Milan

Carlo Valsecchi

Studio Calsoli

When people leave the places where they live and work, it sometimes seems that those urban and industrial landscapes, no longer “disturbed” by human presence, finally begin to lead a secret life, their true life, invisible to the human eye. This is an ancient sensation—a sort of animism but it may also be found in full-blown Romanticism (one can’t help but think, for example, of Tchaikovsky’s Nutcracker) , which in our own time has been anything but sated. Indeed one could say that today, when one can speak, for instance, of the “soul of a new machine,” this form of animism is in its prime. Its contemporary embodiments include the large-scale photographs of Carlo Valsecchi, a thirty-six-year-old photographer who works in Milan. His color images of industrial sites, warehouses, rooms adapted for special production, and enlarged details of machinery have their clear progenitors: from the American Precisionism of Charles Sheeler to the Central European photography of the ’30s. In other words, they emerged from a feeling of amazement at the new industrial landscape that so radically and rapidly took form within the span of a few decades.

But if in the early twentieth century this awareness of the transformation of the landscape and the environment conveyed a sense of discovery, a sort of admiration for man’s capacities, contemporary attitudes are decidedly different. Valsecchi’s photography is descended not only from Precisionism and Neue Sachlichkeit but also from the cool, cataloging approach of Bernd and Hilla Becher. And yet the overall impression one gleans from this exhibition is of a certain metaphysics of the photographic image: The more precise and cleat the image, the more alienating it appears. This has always been a significant current in photography, beginning with Eugène Atget, who isolated objects of daily life, seeing them with a different eye and granting them a different life. But Valsecchi is not simply a follower; he has not only extraordinary technical ability, but also an autonomous spirit. He captures the industrial environment with an alien eye, as if things were functioning and living beyond human presence and control. His images recall some postapocalyptic science-fiction film in which machinery continues to work automatically, indifferent to the disappearance of human beings. There is no sense that these environments are still the work of man (as there was when comparable subjects were photographed by artists like Sheeler or the Bechers); indeed, one has the impression that not only are the photographed sites devoid of life but that the photographer “himself” is not a living being, but rather a sort of robotic probe recording the appearance of a strange planet. The only visible “warning,” the overt indication of this alterity—almost a sign stating that the depicted world is extraneous to the world of men—lies in the exposure or printing of the photos (paradoxically, all done “by hand,” without digital manipulation): They are always slightly overexposed, so as to make the image more luminous and ghostly, as if the eye behind the camera belonged to Kubrick’s HAL 9000.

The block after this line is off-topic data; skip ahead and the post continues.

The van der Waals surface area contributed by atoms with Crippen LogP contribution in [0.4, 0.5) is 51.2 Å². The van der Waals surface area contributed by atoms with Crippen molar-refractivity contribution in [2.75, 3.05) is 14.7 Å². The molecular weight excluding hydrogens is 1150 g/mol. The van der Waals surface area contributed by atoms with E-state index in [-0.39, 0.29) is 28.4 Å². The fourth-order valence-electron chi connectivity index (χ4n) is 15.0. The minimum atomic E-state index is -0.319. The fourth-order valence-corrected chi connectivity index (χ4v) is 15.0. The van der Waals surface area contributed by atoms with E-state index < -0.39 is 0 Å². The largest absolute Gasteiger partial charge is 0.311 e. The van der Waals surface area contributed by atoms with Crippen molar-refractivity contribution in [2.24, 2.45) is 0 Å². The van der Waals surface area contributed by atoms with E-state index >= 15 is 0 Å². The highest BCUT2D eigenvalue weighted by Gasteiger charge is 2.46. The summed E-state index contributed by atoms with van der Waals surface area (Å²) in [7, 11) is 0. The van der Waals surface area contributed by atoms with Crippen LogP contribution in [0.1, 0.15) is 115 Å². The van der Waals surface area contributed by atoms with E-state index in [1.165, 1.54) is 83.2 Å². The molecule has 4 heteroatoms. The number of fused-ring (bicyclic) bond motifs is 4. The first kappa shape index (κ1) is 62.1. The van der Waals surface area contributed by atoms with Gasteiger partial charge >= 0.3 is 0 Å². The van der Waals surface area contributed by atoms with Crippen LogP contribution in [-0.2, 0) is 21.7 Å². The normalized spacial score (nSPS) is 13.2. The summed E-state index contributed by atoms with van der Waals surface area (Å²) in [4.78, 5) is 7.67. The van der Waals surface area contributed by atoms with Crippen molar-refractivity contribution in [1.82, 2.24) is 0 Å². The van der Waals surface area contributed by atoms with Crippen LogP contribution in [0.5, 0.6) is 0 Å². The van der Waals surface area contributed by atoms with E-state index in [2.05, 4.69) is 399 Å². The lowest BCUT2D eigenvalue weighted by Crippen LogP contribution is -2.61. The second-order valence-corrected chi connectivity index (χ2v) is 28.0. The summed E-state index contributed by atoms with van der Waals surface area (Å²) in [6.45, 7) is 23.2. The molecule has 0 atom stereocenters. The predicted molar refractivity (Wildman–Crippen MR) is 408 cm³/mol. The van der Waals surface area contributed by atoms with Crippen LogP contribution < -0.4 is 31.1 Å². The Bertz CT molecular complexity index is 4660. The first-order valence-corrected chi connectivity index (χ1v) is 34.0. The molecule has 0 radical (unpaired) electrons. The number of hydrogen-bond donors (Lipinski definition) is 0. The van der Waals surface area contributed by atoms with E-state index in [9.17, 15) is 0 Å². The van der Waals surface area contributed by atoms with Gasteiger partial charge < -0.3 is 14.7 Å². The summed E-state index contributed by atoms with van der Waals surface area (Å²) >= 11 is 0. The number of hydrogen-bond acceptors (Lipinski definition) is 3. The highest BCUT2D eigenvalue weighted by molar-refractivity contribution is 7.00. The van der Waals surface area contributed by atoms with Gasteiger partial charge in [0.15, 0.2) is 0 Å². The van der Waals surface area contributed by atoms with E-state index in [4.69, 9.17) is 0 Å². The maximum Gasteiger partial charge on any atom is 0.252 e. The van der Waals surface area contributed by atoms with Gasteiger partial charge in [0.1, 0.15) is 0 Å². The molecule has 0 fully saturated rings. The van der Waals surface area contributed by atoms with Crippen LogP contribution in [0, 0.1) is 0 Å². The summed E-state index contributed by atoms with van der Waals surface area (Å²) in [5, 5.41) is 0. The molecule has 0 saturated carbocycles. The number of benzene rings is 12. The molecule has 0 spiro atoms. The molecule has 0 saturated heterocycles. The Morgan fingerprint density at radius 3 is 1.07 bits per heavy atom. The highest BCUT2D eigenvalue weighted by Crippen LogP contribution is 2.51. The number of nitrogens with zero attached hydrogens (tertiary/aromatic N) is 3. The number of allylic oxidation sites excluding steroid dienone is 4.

Marco Meneguzzo

Translated from Italian by Marguerite Shore.